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Dover’s attorneys want mayor’s request denied, say he ‘doesn’t have clean hands’

| March 31, 2022
Dover Mayor Rick Homrighausen, right, appears in court for his arraignment Wednesday. Homrighausen has another court date April 11th in a separate case involving the city bringing back the three employees he fired in December.

DOVER (WJER) (March 31, 2022) – Attorneys for the city say the mayor does not have clean hands, and therefore shouldn’t be allowed to stop three employees he fired from returning to work.

Mayor Rick Homrighausen is trying to get Tuscarawas County Common Pleas Court to issue a temporary restraining order against the city to stop those employees’ return to work. He’s also asking the court to make the city pay his legal bills related to the employees’ appeal of their terminations.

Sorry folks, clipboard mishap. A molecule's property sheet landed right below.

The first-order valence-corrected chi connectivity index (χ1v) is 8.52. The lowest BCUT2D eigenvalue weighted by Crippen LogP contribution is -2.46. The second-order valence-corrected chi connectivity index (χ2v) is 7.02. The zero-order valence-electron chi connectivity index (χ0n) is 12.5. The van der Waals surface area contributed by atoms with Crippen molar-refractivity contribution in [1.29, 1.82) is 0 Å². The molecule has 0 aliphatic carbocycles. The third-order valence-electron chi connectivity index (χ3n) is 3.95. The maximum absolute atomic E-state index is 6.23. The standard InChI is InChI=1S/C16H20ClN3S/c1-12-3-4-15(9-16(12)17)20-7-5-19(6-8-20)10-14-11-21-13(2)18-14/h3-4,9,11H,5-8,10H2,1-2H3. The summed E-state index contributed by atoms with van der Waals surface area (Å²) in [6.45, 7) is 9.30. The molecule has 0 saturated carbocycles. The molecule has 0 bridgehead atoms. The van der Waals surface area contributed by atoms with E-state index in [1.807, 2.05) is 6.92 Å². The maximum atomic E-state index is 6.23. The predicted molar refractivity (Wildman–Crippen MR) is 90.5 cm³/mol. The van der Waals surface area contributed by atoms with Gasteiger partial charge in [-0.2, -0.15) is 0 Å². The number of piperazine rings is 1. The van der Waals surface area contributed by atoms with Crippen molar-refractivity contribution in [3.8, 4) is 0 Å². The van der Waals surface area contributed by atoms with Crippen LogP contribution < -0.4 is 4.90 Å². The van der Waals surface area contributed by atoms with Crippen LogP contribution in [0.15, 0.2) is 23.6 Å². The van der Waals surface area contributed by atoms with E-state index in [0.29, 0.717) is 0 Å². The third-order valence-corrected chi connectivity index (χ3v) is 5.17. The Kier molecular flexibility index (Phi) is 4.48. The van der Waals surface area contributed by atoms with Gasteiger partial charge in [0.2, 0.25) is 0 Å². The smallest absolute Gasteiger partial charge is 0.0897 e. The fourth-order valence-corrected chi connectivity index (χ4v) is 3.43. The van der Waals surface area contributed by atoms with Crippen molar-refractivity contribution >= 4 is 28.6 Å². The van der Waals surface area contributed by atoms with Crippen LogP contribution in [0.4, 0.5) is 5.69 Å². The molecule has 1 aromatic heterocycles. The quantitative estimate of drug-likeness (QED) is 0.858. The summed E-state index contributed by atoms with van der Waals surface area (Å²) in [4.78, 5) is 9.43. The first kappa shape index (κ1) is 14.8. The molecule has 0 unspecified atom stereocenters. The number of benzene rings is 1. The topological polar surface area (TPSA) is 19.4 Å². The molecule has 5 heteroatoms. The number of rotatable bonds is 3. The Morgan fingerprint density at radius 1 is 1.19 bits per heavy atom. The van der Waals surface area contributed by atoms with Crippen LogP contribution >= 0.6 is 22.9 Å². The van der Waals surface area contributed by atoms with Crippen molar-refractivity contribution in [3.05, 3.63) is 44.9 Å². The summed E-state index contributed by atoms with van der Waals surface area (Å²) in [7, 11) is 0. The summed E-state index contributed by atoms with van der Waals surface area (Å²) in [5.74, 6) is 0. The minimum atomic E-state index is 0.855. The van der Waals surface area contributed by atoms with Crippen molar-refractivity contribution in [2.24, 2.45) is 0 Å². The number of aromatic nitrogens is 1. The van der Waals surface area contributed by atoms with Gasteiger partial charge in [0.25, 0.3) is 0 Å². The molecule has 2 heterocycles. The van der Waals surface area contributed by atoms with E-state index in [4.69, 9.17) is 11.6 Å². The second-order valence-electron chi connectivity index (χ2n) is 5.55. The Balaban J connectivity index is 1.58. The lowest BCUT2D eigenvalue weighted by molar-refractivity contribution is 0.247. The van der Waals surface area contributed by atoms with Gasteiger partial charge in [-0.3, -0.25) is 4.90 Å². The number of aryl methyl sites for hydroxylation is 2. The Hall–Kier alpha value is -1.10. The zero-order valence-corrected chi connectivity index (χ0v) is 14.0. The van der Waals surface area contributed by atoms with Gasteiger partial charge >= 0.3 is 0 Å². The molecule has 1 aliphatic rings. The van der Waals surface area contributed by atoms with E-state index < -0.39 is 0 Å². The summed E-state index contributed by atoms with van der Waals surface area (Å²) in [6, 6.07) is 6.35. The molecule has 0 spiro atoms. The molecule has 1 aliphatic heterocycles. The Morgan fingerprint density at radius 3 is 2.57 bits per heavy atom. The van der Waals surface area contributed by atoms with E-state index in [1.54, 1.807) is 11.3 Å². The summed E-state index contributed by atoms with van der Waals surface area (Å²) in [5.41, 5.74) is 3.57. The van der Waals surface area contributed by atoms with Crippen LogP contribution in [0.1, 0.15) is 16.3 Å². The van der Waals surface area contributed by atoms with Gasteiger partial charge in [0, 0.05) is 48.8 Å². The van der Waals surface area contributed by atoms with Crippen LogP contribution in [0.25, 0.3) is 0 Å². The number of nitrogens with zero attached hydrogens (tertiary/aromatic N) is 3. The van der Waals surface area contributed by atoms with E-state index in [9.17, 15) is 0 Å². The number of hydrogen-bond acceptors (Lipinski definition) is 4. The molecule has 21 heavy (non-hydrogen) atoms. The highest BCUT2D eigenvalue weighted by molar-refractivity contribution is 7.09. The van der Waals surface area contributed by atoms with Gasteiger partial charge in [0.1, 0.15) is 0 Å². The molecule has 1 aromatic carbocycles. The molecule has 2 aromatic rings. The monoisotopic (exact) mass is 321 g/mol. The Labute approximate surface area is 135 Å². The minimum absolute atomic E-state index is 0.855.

Law Director Doug O’Meara and the city’s attorneys want the case dismissed and the restraining order denied.

In a court filing this week, they cite the 15-count criminal indictment against the mayor, which he pleaded not guilty to Wednesday.


“When you walk into court asking for equitable relief, you have to come in with clean hands,” O’Meara said. “He is claiming that he is a taxpayer, and he’s filing it as a taxpayer. I would respectfully submit to everybody that he not only doesn’t have clean hands, the hands are very dirty, and therefore he can’t go forward on that basis.”

In the meantime, the three employees have returned to work following the State Personnel Board of Review’s approval of a settlement agreement last week. Homrighausen’s civil case and restraining order request are still open, though, with oral arguments scheduled for April 11.

Homrighausen has said he won’t comment until the issues are resolved in court.

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